The following charts from the Telegraph illustrate how regulations and poor administration have held back Portugal, Ireland, Italy, Greece and Spain's economies, using data from the Doing Business project, which carried out by the World Bank, measures the time and cost of common business activities.
The charts compare eight European Union (EU) countries (Italy, Greece, Portugal, UK, Germany, France, Ireland, Spain) and the United States, in terms of days it takes to
- get construction permits,
- get commercial electricity connected,
- enforce commercial contracts
- export goods
Overall, the United States leads with an average of 100 days to carry out business in the above categories whereas it take 420 days in Italy. (See Graph Below)
One glaring example is contract enforcement.
Contracting is an essential and integral part of transacting business and contributing to a country's economic growth. Enforcing a contract takes about 9 months, which is not that great, yet it takes more than two years to enforce a contract in Greece, and more than three years in Italy.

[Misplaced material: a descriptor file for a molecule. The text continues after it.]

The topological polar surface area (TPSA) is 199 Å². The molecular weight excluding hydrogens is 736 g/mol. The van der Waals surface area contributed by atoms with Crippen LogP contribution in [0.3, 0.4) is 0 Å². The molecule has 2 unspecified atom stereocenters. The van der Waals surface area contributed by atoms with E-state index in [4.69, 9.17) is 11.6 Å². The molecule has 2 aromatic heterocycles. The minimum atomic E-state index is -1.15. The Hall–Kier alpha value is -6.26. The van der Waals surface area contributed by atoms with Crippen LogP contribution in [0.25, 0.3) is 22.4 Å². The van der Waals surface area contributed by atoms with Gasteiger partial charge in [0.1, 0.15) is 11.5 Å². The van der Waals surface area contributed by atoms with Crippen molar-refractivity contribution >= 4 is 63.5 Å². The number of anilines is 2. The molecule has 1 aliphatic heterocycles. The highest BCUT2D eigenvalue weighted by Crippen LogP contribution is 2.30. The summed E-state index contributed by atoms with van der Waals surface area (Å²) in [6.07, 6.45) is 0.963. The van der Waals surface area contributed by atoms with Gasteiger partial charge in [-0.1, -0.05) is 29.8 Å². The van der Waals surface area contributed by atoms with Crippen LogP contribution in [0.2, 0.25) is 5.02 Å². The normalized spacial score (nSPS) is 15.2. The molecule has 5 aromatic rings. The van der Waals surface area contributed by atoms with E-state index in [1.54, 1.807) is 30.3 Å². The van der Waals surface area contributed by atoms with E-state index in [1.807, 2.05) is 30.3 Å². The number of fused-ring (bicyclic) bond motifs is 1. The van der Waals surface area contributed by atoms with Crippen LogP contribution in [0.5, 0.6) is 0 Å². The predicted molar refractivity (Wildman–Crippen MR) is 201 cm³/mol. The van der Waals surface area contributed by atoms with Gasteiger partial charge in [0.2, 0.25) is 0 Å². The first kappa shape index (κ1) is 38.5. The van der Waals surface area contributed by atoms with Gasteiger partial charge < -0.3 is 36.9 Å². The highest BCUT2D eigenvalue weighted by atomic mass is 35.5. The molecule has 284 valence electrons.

One interesting statistics is that the U.S. leads the pact in getting construction permit in less than a month, which probably partly explained the housing bubble. The same process takes more than 8 months in Italy and Portugal to get a construction permit.
Another example is that while it takes 17 days to get commercial electricity connected in Germany, and more than two months in the US (which is bad enough), the same task takes over six months in Ireland and Italy.
Exporting and importing a standardized cargo of goods by ocean transport also takes longer in Italy, Portugal and Greece compared to other European countries as well as the the U.S. Telegraph also pointed out that it takes nearly three years to resolve a commercial dispute, compared to a year in Germany and France due to Italy's highly bureaucratic judicial system,.
Chart Source: The Telegraph, 21 Nov. 2011